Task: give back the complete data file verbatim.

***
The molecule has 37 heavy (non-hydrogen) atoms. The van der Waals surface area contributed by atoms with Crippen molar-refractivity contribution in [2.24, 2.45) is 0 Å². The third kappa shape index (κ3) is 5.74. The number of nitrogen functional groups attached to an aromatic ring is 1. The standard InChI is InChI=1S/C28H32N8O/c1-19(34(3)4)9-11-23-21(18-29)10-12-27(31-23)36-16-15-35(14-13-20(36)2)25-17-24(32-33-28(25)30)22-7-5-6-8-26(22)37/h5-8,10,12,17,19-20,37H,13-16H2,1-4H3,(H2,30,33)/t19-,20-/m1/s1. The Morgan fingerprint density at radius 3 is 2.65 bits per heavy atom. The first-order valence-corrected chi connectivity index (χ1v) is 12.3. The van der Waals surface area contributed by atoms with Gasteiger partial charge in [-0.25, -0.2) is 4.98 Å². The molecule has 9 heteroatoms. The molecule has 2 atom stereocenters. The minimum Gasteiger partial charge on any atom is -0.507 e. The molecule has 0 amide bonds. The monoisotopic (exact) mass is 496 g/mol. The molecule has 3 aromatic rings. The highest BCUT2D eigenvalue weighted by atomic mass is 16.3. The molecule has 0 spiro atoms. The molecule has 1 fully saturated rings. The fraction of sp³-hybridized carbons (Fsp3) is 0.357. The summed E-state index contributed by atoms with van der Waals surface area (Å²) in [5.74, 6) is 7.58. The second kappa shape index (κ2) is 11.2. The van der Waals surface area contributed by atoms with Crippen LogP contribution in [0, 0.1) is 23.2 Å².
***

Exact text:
The molecule has 37 heavy (non-hydrogen) atoms. The van der Waals surface area contributed by atoms with Crippen molar-refractivity contribution in [2.24, 2.45) is 0 Å². The third kappa shape index (κ3) is 5.74. The number of nitrogen functional groups attached to an aromatic ring is 1. The standard InChI is InChI=1S/C28H32N8O/c1-19(34(3)4)9-11-23-21(18-29)10-12-27(31-23)36-16-15-35(14-13-20(36)2)25-17-24(32-33-28(25)30)22-7-5-6-8-26(22)37/h5-8,10,12,17,19-20,37H,13-16H2,1-4H3,(H2,30,33)/t19-,20-/m1/s1. The Morgan fingerprint density at radius 3 is 2.65 bits per heavy atom. The first-order valence-corrected chi connectivity index (χ1v) is 12.3. The van der Waals surface area contributed by atoms with Gasteiger partial charge in [-0.25, -0.2) is 4.98 Å². The molecule has 9 heteroatoms. The molecule has 2 atom stereocenters. The minimum Gasteiger partial charge on any atom is -0.507 e. The molecule has 0 amide bonds. The monoisotopic (exact) mass is 496 g/mol. The molecule has 3 aromatic rings. The highest BCUT2D eigenvalue weighted by atomic mass is 16.3. The molecule has 0 spiro atoms. The molecule has 1 fully saturated rings. The fraction of sp³-hybridized carbons (Fsp3) is 0.357. The summed E-state index contributed by atoms with van der Waals surface area (Å²) in [5.74, 6) is 7.58. The second kappa shape index (κ2) is 11.2. The van der Waals surface area contributed by atoms with Crippen LogP contribution in [0, 0.1) is 23.2 Å².